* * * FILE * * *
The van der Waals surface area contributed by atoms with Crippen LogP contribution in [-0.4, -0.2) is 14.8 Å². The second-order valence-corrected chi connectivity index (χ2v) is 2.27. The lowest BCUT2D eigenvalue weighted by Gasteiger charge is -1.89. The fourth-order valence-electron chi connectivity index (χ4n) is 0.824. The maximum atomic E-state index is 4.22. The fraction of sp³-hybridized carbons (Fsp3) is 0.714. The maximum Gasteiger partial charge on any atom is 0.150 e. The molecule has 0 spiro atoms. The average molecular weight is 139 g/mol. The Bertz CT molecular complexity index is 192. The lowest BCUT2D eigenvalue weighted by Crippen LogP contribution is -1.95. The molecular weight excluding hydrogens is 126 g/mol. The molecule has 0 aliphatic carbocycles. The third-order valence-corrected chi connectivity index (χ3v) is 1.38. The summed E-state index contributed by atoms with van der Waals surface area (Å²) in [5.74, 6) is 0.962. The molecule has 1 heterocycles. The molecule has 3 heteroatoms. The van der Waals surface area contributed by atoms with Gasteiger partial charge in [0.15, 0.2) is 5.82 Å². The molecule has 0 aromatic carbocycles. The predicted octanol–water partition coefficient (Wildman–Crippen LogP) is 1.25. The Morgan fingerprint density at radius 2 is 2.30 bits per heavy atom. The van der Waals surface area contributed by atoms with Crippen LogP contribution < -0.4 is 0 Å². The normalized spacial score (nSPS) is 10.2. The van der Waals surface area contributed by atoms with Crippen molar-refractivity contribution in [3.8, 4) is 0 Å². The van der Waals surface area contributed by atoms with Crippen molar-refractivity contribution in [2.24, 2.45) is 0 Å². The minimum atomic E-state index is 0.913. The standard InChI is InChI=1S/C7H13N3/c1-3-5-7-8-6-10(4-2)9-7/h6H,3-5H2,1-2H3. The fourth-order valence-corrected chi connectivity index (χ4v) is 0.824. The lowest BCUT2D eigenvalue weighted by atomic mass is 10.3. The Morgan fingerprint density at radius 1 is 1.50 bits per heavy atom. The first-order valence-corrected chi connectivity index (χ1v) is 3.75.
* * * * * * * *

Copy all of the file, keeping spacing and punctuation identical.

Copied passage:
The van der Waals surface area contributed by atoms with Crippen LogP contribution in [-0.4, -0.2) is 14.8 Å². The second-order valence-corrected chi connectivity index (χ2v) is 2.27. The lowest BCUT2D eigenvalue weighted by Gasteiger charge is -1.89. The fourth-order valence-electron chi connectivity index (χ4n) is 0.824. The maximum atomic E-state index is 4.22. The fraction of sp³-hybridized carbons (Fsp3) is 0.714. The maximum Gasteiger partial charge on any atom is 0.150 e. The molecule has 0 spiro atoms. The average molecular weight is 139 g/mol. The Bertz CT molecular complexity index is 192. The lowest BCUT2D eigenvalue weighted by Crippen LogP contribution is -1.95. The molecular weight excluding hydrogens is 126 g/mol. The molecule has 0 aliphatic carbocycles. The third-order valence-corrected chi connectivity index (χ3v) is 1.38. The summed E-state index contributed by atoms with van der Waals surface area (Å²) in [5.74, 6) is 0.962. The molecule has 1 heterocycles. The molecule has 3 heteroatoms. The van der Waals surface area contributed by atoms with Gasteiger partial charge in [0.15, 0.2) is 5.82 Å². The molecule has 0 aromatic carbocycles. The predicted octanol–water partition coefficient (Wildman–Crippen LogP) is 1.25. The Morgan fingerprint density at radius 2 is 2.30 bits per heavy atom. The van der Waals surface area contributed by atoms with Crippen LogP contribution < -0.4 is 0 Å². The normalized spacial score (nSPS) is 10.2. The van der Waals surface area contributed by atoms with Crippen molar-refractivity contribution in [3.8, 4) is 0 Å². The van der Waals surface area contributed by atoms with Crippen molar-refractivity contribution in [2.24, 2.45) is 0 Å². The minimum atomic E-state index is 0.913. The standard InChI is InChI=1S/C7H13N3/c1-3-5-7-8-6-10(4-2)9-7/h6H,3-5H2,1-2H3. The fourth-order valence-corrected chi connectivity index (χ4v) is 0.824. The lowest BCUT2D eigenvalue weighted by atomic mass is 10.3. The Morgan fingerprint density at radius 1 is 1.50 bits per heavy atom. The first-order valence-corrected chi connectivity index (χ1v) is 3.75.